Journey to Housing Stability for Chronically Homeless People

For individuals that have had a long history of homelessness there is a psychological adaptation that occurs. The experience of being homeless and spending most days trying to meet basic needs becomes normal as a survival mechanism. The individual’s social network – if there is one – tends to be comprised mainly of others that have experienced homelessness for long periods of time. All of this is are common – if not expected – adaptations to combat the stressors of long-term homelessness. It helps ensure survival.

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Recidivism in a System Context

Recently I was in a community where a rather large service provider proclaimed that less than 10 of the households they served in the past year experienced recidivism. I was in awe. I wanted to know more. This could be the secret sauce! The holy grail of homelessness! The Colonel’s secret recipe!

But alas, it was all for nothing.

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Improving the use of Empathy in Recovery-Oriented Conversations

This week I am unveiling our new Recovery-oriented Housing Support Training. One of the areas I felt it necessary to add more time and attention is related to the importance of expressing and exercising empathetic conversation. Being appreciative of the client’s thoughts, feelings and experience is important to meaningful support, but too often I have seen well-intentioned support workers miss the boat when it comes to creating an environment conducive to an empathetic connection.

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Qualities of Some Amazing Outreach Workers

Last night I had the chance to ride along with an outreach team in Calgary. It was pretty darn cold…less than -25C with the wind chill. I love doing outreach. It takes me back to my days doing community development work and street outreach. It helps me stay grounded in that part of the reality of the front line.

The people I did outreach with were two fabulous women. I’d like to dedicate this blog to the elements of them that I was so impressed by.

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Transitional Housing?

For more than a decade, in the role of policy-development, as a service practitioner and as a researcher, I have been investigating and trying to understand the allure of Transitional Housing. I have been interested in the outputs and outcomes that Transitional Housing can demonstrate relative to other housing models. I have been interested in the planning processes used for Transitional Housing – from the needs analysis to understanding the population to be served to securing financing to the urban planning and architectural features of Transitional Housing. From a system perspective I have been working to comprehend where it fits in, for which populations and under what circumstances.

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When the World Seems Like a Cold Place, it may be Time to Kindle More Fires

This is a very personal blog about my journey to accept my mental illness and to acknowledge how it has helped me to become a much better person, practitioner and teacher.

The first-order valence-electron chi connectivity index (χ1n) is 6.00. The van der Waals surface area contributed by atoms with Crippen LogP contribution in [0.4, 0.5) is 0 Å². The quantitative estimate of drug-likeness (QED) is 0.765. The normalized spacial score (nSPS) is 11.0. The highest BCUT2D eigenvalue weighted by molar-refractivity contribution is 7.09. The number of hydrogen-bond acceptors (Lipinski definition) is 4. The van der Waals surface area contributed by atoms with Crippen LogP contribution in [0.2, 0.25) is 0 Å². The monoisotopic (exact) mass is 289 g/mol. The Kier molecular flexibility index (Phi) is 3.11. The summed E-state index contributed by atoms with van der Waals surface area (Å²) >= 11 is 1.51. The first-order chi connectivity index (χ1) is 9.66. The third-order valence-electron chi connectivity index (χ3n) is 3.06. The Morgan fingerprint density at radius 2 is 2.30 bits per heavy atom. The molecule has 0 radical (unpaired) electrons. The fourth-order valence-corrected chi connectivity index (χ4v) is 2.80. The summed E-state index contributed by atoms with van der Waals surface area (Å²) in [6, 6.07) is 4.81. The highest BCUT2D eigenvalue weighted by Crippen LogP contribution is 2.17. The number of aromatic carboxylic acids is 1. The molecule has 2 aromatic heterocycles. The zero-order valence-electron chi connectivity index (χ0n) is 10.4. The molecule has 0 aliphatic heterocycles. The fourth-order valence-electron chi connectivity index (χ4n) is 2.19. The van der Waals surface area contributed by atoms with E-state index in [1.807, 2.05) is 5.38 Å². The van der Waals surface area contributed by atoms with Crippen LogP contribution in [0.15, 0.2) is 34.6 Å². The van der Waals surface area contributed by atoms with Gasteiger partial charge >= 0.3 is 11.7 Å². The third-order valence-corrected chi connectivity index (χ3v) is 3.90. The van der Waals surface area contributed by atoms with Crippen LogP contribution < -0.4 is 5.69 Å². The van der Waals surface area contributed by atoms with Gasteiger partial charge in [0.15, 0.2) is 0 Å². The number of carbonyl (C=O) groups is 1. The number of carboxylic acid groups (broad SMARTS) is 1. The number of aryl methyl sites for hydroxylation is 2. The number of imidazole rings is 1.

We all seek meaning in life. We want to do things that enrich us emotionally, intellectually, socially, recreationally and spiritually. Indeed, the world can seem like a cold place when we don’t have this multi-faceted enrichment.

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Distinguishing Between Enabling and Supportive Relationships

My thanks for the blog request on this specific topic.

I’d be hard pressed to think of a housing support worker/case manager that deliberately tries to make the life of any client worse. People go into this type of work because they tend to want to help others. But I think we need to take time to reflect on when helping becomes hurting – even when it is unintentional…when our actions aren’t actually helpful at all. Understanding the differences between enabling our clients and supporting our clients is an important part of self-reflection as a practitioner and is an essential distinction to be made in the type of help we are providing to people.

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God Rest Ye Merry Gentlemen & Gentlewomen

We’re winding down another year here at OrgCode. Heck, we’re even going to shut the door and turn off the phones for a week between Christmas and the New Year and that will be a first since we re-booted the company in Q4 2009.

God rest us merry gentlemen and gentlewomen.

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How to be a Kinder, More Informed & Strategic Funder

I have been a funder. I have been a practitioner. I remain a researcher. I am a faculty member at a rather excellent university. I am now a consultant.

I am going to do my best to not make this blog a rant. In my attempt to remain professional, allow me to make this an open letter to all funders of homeless and housing programs for marginalized populations, as well as administrators of community-based grants programs.

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Harm Reduction and the Provision of Homeless Services to Youth

Harm reduction approaches can be seen as controversial when working with many populations, including unaccompanied youth. Some will cite reasons pertaining to the illicit nature of certain substances, the age of maturity, psychosocial development and the like. Others hold on to the “just say no” mantra.

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